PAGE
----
Just in time for the new season: a collection of hitherto scattered baseball pieces by the legendary newspaperman and writer.
Baseball historian and journalist Reisler does a great service to lovers of Angell, Kahn, Stump, and other chroniclers of the game—to say nothing to literate fans of baseball, period—by gathering Damon Runyon’s baseball writings over three decades, beginning in 1911. Runyon held a staunchly democratic view of the game, protesting, for instance, the fact that the rich, and not true-blue fans, got the best seats in the house: “I do not know just how I would arrange it if they left the job to me,” Runyon admitted, “but I would certainly make some provision for the regulars getting the best seats when the best seats are really worth having.” Populist politics aside, Runyon also had an evident interest in the game’s characters, in men such as the unlucky New York Giants pitcher Bugs Raymond, who defied his coach’s ban on drinking and gambling and was forced down to the semi-pros, only to die at the age of 30. “He might have been drawing as much salary as any pitcher in the world,” Runyon sighed in 1911, “not excepting [Christy] Mathewson.” Runyon’s blow-by-blow account of the clincher game of the 1926 World Series, which involved a dramatis personae as great as any baseball has seen—Lou Gehrig, Babe Ruth, Rogers Hornsby, Grover Cleveland Alexander, et al.—is the standout piece here, though even Runyon’s minor sketches and dispatches hold up. That is especially true when Runyon, always a playful writer, goes subversive: for reasons of his own, for instance, he filed one 1919 piece in what Reisler calls “virtual shorthand,” turning in such epigrammatic notes as “Jack Quinn pitched well for us, but not well enough” and “An attempt was made to squeeze Jacobson home, but ‘Baby Doll’ was eradicated at the pan.”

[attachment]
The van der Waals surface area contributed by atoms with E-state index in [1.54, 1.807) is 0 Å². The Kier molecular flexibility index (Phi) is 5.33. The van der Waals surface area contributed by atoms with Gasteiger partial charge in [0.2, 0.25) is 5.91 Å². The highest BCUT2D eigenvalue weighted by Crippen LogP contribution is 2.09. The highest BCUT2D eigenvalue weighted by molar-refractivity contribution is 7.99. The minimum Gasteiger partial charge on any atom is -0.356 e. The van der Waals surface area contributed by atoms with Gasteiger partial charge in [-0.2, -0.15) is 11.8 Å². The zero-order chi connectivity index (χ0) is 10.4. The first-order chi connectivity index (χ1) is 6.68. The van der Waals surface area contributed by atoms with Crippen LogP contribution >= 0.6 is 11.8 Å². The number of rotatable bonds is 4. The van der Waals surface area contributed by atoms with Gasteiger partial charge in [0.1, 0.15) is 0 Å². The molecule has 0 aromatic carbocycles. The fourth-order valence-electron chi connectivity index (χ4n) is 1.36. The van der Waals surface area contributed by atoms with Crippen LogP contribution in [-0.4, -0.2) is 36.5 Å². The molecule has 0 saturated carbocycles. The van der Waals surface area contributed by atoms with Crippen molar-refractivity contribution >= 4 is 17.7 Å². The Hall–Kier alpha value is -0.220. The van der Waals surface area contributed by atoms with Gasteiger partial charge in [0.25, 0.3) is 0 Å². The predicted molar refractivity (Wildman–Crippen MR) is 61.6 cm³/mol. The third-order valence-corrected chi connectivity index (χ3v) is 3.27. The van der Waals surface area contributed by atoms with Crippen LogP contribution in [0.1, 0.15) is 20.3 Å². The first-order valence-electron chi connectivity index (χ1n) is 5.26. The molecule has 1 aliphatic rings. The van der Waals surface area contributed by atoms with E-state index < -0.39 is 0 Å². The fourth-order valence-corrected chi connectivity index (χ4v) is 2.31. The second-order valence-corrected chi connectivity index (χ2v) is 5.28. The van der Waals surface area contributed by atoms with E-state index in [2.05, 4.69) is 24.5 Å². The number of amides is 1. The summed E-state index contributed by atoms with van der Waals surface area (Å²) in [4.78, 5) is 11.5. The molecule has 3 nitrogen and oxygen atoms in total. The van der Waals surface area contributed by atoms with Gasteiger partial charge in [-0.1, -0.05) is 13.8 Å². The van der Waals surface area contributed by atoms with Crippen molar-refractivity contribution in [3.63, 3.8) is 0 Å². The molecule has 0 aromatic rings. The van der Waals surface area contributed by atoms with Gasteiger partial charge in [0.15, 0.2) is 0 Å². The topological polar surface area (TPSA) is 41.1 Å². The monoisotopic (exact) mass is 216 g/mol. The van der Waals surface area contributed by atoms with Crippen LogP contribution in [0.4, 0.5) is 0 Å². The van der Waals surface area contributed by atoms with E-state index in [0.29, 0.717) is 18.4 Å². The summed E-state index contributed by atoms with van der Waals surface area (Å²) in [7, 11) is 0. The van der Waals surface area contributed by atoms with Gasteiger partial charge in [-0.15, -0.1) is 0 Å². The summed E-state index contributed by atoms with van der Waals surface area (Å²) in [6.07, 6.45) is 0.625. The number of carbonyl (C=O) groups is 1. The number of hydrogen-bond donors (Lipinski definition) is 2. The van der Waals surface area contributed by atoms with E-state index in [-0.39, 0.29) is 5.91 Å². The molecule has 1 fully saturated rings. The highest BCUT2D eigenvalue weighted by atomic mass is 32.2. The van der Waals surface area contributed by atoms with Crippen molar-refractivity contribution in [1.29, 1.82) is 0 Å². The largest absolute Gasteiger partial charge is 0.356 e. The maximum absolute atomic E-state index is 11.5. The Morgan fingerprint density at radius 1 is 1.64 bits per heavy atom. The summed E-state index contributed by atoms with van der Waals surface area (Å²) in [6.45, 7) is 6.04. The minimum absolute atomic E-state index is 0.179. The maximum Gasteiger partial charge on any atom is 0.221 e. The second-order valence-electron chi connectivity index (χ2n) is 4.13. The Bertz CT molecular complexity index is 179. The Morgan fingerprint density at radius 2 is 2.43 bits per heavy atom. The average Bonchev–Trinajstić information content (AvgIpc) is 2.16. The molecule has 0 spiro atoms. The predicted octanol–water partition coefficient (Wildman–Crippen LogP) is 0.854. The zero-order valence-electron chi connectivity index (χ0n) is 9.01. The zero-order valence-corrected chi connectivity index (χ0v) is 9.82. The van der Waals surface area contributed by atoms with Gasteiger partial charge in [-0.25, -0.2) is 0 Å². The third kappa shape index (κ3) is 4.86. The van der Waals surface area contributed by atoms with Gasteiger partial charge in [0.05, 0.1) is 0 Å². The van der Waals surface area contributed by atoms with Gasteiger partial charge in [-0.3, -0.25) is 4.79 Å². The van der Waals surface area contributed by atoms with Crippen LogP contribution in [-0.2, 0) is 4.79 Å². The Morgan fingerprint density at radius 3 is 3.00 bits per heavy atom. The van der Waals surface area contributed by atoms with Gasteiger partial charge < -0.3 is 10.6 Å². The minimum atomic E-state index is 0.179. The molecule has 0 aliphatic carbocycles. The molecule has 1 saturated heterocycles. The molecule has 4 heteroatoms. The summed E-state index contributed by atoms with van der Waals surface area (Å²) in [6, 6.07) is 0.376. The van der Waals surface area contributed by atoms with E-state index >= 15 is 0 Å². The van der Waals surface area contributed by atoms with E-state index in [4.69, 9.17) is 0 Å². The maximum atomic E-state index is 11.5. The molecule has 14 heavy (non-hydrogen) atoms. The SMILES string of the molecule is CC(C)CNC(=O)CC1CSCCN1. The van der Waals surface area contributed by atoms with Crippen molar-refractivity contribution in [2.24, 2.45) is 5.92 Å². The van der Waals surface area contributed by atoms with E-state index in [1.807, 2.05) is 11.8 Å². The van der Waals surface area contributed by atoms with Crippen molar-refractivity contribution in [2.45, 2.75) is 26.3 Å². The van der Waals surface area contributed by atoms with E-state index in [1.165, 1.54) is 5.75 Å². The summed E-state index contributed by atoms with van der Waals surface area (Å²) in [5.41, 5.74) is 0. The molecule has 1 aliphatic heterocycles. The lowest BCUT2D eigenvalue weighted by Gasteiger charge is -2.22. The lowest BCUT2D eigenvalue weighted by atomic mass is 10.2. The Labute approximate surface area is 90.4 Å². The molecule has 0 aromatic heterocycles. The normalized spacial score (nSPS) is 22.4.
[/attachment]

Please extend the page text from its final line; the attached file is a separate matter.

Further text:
A first-class anthology. Fans know that Runyon hit almost every word he wrote straight out of the park, and those new to his work are in for a treat as well.